Simplicity is essential to a stress free life.

Your garden should not be any different.

We have tried many ways of organic seed starting and have had some successes, and many failures.

We wanted to share our favorite methods of starting seeds.

They are based on two simple requirements;

  • They are easy
  • They are cheap

Yeah, that’s about all we need.

Plastic Jugs

Milk jugs are great at organic seed starting because of the large size, as well as the fact that most of us have a plastic gallon jug or two available around the house. In fact, usually we are trying to solve having too many.

Plastic jugs are also beneficial because they give the seedlings lots of room for their roots. This is important, because issues with initial root development could hinder your plants later on.

We have started a variety of plants this way, and have always had success starting seeds.

Plastic jugs are not a viable idea for a very long time, so make sure once your plant baby begins to grow you have another pot for it to go into.

Coffee Cans

Any other coffeeholics out there?

Well, You don’t have to feel guilty anymore! You can save them to start your garden!

We have actually done this quite a bit. We started our cucumbers in coffee cans last year, and several other plants.

These work fairly well, we’ve expiremented a bit and found that plants can survive in them for quite a while. Of course, this depends on the type of plant.

Plants that require deep and complex root systems may not last long before needing moved.

So, keep a close eye and make sure you get it moved out before they start to starve!

Note: As coffee canisters are just closed metal containers, you must ensure that you’re getting proper drainage. I would recommend putting large stones at them bottom, or putting small holes in the bottom and placing something underneath it to prevent a mess.

Grow Pods

These aren’t technically homemade, but they are a very efficient means to grow food.

We have used these for a quite a few of our plants. Most of the trays we find hold 50- 70 plants, and they’re typically about $5.

So they are very economical. We usually buy two of them, giving us around 150 seedlings to start. We do this because even us with green thumbs can accidentally lose plants.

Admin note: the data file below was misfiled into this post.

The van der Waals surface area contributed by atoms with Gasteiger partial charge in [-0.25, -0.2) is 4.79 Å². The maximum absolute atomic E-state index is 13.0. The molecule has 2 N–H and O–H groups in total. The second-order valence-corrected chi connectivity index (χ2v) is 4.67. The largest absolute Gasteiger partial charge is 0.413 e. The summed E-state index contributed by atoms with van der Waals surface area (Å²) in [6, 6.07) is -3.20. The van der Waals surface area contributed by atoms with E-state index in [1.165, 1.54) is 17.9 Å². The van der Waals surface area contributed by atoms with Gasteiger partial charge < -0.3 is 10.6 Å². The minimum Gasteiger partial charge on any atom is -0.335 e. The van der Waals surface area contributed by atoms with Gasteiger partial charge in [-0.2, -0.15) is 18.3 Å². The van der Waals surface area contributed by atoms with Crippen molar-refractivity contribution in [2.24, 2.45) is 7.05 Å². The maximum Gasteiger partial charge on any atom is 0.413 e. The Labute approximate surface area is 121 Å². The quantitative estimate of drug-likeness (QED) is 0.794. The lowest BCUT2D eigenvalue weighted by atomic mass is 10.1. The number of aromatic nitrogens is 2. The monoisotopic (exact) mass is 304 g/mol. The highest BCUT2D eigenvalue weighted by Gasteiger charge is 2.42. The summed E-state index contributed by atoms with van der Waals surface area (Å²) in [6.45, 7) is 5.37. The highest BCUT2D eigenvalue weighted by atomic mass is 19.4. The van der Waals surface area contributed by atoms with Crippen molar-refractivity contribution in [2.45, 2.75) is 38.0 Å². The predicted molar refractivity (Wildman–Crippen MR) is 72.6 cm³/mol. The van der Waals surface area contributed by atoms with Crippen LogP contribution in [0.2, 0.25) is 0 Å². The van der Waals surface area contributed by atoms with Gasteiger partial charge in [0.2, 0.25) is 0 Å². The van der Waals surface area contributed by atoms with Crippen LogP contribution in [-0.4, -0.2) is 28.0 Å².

Our room has three large windows, and directly in front of it we have a massive shelf for our plants. It provides plenty of light, but also can make it extremely hot in the room. We found this out the hard way…

I came home and our room was too hot for our plants. I acted quickly, so it was minimized.

This is plant specific, so make sure you know what zones/temperatures that your plant will thrive in. If your room gets up to 85 degrees (F), it may be great for Aloe Vera, but it could be hell for Kale or Broccoli.

Grow Trays

These are similiar to the grow pods, but can be used in different ways.

The trays that we have used are only 1” – 2” deep. That means plants such as tomatoes, cucumbers, or kale will not survive. However, they can be started and moved from these trays.

Another use for these shallow trays is microgreens!

What are microgreens?

They are basically plant sprouts that can be harvest frequently. These typically include kale, broccoli, and a variety of other leafy greens.

The plants are started in the tray, and after a week they have reached “microgreen maturity.” Typically, these are only 2 – 4 inches tall.

The benefit of these baby sprouts is the nutrition! Studies have shown the microgreens are packed with vitamins and nutrients. Some suggest that sprouts have up to 40x more nutrients, making them extremely nutrient dense.

Using Mycelium For Seed Starting

We have an entire article dedicated to the fascinating world of fungi.

I would highly recommend doing more research on fungi, as it is not only beneficial for gardening but an all around interesting topic.

Mycelial fungi form bonds with the plants in your garden. This relationship is beneficial for both the plant and the fungi.

The fungi absorb Carbon and Simple Sugars from the plant, as fungi is unable to photosynthesize.

The plants receive more nutrients because the fungi creates a complex network of small root like structures called “hyphae.”

These hyphae are able to reach into smaller nooks and crannies in the soil, meaning the fungi helps the plant get to more nutrients.

This is beneficial for two main reasons:

The fungi helps the soil hold more water, meaning that your plant has more available water.

The fungi also helps with the opposite. Fungi has been shown to provide great benefit to plants during drought conditions. As it helps absorb more water in the soil, it is able to provide that water to you plants!

This won’t save your plants in any situation, but mycelial fungi will make your plants much more resistant to extreme conditions.

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